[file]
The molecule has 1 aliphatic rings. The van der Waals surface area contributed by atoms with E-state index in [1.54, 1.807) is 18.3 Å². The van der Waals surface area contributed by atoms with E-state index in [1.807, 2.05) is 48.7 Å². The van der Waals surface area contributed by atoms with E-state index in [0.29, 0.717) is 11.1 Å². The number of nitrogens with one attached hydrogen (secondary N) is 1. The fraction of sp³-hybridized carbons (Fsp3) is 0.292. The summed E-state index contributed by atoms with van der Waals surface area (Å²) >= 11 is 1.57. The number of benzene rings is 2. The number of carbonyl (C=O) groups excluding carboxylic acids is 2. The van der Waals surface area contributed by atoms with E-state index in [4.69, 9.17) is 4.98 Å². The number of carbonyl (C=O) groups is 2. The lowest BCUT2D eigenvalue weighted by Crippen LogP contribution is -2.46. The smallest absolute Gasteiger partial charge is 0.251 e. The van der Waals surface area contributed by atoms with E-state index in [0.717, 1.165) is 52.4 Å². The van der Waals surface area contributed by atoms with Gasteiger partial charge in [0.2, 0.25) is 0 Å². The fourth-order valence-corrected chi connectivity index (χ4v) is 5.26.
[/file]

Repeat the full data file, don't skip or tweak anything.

The molecule has 1 aliphatic rings. The van der Waals surface area contributed by atoms with E-state index in [1.54, 1.807) is 18.3 Å². The van der Waals surface area contributed by atoms with E-state index in [1.807, 2.05) is 48.7 Å². The van der Waals surface area contributed by atoms with E-state index in [0.29, 0.717) is 11.1 Å². The number of nitrogens with one attached hydrogen (secondary N) is 1. The fraction of sp³-hybridized carbons (Fsp3) is 0.292. The summed E-state index contributed by atoms with van der Waals surface area (Å²) >= 11 is 1.57. The number of benzene rings is 2. The number of carbonyl (C=O) groups excluding carboxylic acids is 2. The van der Waals surface area contributed by atoms with E-state index in [4.69, 9.17) is 4.98 Å². The number of carbonyl (C=O) groups is 2. The lowest BCUT2D eigenvalue weighted by Crippen LogP contribution is -2.46. The smallest absolute Gasteiger partial charge is 0.251 e. The van der Waals surface area contributed by atoms with E-state index in [0.717, 1.165) is 52.4 Å². The van der Waals surface area contributed by atoms with Gasteiger partial charge in [0.2, 0.25) is 0 Å². The fourth-order valence-corrected chi connectivity index (χ4v) is 5.26.